Two years ago I was diagnosed with ADHD. And about this time of year I was, like many of you, thinking about Christmas. I may have been a little bitter back than, but I still had my sense of humor. I was writing a blog back then called the Tao Of Taylor. Today, with the permition of my alter ego Taylor McKinlay, I’m reprinting a blog post from there. It was my letter to Santa, enjoy:

Dear Santa:

I thought I was being good this year. Then I found out I have ADHD.

Christmas Wishes

Christmas Wishes

People who have problems often get really great stuff for Christmas, so I had been wondering what wonderful things might be under the tree for me this yuletide season.

A lot of research later, and I’m wondering if I should even bother putting up a tree.

It turns out that we ADHDers have no idea what being good is. Well, maybe that’s not the best way to put it. We know what being good is, but we don’t have enough awareness of self to know when we’re not being good. So, I’m sorry about how I’ve behaved, but it wasn’t completely my fault, my brain deserves some of the blame, and it and I aren’t always communicating with each other.

Please don’t get me wrong here Santa, I’m not saying I’m not responsible for my actions. But I am saying I would have been a lot better behaved if I’d known a few things.

I’d have tried very hard not to snap at people when they interrupted me during hyper-focused activities such as reading, writing and staring vacantly at the TV.

I would have tried to be more tolerant of those around me who couldn’t make me see what they were trying to explain. Right or wrong, I think that everyone is entitled to an opinion. But sometimes they catch me at one of those times when it seems like people are speaking a language from some distant planet. Try as I might, when that happens I can’t, for the life of me, understand what they’re trying to say. So, my first response should not be to dismiss them, I know this now. It rarely happens that they are right, but that doesn’t make them all fools.

I’d have stopped cursing at pretend-news shows that offer nothing but gossip that relates to famous people. And I’d have tried really hard not to make fun of those who watch these shows thinking they really are watching the news.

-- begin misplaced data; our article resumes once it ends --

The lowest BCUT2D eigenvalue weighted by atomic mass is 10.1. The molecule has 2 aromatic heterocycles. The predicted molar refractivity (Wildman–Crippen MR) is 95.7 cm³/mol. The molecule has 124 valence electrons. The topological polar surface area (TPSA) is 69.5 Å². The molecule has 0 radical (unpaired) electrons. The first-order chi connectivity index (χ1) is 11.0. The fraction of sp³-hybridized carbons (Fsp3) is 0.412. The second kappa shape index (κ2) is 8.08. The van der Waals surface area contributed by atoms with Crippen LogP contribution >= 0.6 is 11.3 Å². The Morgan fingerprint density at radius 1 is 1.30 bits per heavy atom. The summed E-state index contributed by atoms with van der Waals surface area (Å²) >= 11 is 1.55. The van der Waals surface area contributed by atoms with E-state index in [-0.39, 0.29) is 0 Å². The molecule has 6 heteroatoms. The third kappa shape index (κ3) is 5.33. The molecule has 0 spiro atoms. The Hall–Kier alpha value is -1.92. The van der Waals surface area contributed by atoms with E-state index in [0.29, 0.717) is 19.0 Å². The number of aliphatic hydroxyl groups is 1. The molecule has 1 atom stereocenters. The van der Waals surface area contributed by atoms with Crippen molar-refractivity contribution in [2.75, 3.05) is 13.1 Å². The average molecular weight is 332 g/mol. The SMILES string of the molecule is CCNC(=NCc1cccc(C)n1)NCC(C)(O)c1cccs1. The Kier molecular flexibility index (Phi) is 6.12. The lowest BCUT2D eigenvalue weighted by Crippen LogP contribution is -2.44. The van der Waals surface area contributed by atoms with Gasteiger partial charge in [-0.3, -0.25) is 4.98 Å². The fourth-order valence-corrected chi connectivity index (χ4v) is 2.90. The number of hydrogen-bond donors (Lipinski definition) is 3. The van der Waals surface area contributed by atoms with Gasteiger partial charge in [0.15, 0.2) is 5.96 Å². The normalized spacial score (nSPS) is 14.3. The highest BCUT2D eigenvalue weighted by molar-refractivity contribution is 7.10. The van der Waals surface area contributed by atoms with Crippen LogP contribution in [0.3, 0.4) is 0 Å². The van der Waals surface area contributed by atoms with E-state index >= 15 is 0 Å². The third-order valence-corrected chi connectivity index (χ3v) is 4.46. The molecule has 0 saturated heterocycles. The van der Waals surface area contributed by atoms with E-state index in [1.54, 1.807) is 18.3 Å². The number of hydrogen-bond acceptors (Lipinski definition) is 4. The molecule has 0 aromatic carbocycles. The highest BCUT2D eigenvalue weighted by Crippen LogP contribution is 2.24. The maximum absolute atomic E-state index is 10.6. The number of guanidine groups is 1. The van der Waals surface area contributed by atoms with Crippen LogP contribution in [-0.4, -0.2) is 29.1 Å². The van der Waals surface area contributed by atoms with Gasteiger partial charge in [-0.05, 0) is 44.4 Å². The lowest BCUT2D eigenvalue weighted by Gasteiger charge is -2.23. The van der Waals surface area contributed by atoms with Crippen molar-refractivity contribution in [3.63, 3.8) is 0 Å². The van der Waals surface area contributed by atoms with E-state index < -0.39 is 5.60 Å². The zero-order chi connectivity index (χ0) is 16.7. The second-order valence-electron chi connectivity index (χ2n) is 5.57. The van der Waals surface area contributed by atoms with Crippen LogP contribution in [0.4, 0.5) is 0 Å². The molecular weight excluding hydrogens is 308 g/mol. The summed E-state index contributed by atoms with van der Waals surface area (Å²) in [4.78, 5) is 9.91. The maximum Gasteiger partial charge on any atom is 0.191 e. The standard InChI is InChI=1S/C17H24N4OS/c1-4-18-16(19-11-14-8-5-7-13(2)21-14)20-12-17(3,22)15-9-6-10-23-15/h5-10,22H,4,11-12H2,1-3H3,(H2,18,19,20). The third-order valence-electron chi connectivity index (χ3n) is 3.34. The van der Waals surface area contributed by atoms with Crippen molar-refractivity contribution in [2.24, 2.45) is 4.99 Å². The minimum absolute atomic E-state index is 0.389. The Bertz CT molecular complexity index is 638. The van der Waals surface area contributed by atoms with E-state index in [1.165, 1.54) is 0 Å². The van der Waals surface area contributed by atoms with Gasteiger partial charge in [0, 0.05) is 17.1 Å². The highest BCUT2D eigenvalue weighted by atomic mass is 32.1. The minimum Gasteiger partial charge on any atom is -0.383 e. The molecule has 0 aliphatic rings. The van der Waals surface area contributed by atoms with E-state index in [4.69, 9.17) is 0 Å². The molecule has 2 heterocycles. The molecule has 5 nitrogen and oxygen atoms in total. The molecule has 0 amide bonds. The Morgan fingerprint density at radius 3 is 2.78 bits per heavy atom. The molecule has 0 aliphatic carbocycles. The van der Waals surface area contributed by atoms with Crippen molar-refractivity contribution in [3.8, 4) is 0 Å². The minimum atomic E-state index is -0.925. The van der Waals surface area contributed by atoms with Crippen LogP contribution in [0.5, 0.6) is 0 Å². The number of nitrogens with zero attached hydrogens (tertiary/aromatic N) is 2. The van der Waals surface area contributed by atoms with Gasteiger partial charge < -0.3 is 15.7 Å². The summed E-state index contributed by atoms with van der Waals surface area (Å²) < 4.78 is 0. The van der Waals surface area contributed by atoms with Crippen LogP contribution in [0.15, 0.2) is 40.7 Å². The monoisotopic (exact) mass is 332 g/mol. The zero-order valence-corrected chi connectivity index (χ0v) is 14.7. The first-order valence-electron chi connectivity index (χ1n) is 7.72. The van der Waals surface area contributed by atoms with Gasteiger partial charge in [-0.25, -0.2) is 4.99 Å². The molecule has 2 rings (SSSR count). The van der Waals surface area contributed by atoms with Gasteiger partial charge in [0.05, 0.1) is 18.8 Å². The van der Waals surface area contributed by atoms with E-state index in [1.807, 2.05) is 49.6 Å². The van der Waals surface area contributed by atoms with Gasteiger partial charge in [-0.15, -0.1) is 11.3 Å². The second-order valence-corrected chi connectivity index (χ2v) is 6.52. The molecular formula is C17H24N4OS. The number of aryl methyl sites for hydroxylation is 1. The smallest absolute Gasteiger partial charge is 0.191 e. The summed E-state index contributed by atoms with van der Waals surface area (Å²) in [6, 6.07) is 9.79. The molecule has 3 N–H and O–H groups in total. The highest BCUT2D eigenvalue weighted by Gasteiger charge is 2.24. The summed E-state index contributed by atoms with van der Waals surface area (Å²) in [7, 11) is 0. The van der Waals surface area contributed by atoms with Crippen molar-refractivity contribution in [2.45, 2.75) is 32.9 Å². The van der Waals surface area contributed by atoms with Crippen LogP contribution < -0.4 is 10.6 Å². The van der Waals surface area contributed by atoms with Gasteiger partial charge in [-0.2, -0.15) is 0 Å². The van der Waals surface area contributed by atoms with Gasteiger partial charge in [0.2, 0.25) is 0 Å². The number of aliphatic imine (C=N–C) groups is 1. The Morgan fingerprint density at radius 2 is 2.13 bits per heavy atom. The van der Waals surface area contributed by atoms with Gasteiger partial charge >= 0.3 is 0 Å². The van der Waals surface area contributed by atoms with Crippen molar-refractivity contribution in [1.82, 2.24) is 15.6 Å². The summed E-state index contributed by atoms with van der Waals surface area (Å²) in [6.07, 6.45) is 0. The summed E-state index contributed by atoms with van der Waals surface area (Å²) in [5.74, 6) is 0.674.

I’d have been less angry at other drivers on the road, I’d try to understand their perspective.

I’d like to think I’d have stopped making fun of radio announcers and their poor grammar, stopped laughing at their tragically comical mispronunciations of place names, but honestly, so many of them could use a course like “English as a First Language” …

Okay, I can see I might be getting a tad bitter here, and that would be my latest sin. But really, I think I’m pretty positive for a guy who is trying to salvage the good out of 51 years of being deluded about his life.

And I think, if you’re willing to consider my request, that I have the perfect Christmas gift to ask you for. It would be a very useful thing for me, but it’s not just for me. It would help others across the country, across the continent and around the world. It would help not just those of us with ADHD, but those people who love us and want to understand what’s going on.

For Christmas, I’d like you to bring ADHD awareness to the world. I know there are bigger problems; AIDS, cancers, wars and crime. But I think that if we could resolve some of the problems surrounding the lives of those of us with ADHD, we could all work together on these other things.

I know I don’t deserve anything, but I’m not asking just for myself … I’ll leave milk and cookies as always, (don’t worry, Zoë didn’t bake them) and a carrot for each reindeer.

Love, Taylor

Thanks for your indulgence, my friends.

Santa, I’m still waiting,
love, Kelly

 


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    Last reviewed: 19 Dec 2012

APA Reference
Babcock, K. (2012). Dear Santa: An ADHD Christmas Letter. Psych Central. Retrieved on December 18, 2014, from http://blogs.psychcentral.com/adhd-man/2012/12/dear-santa-an-adhd-christmas-letter/

 

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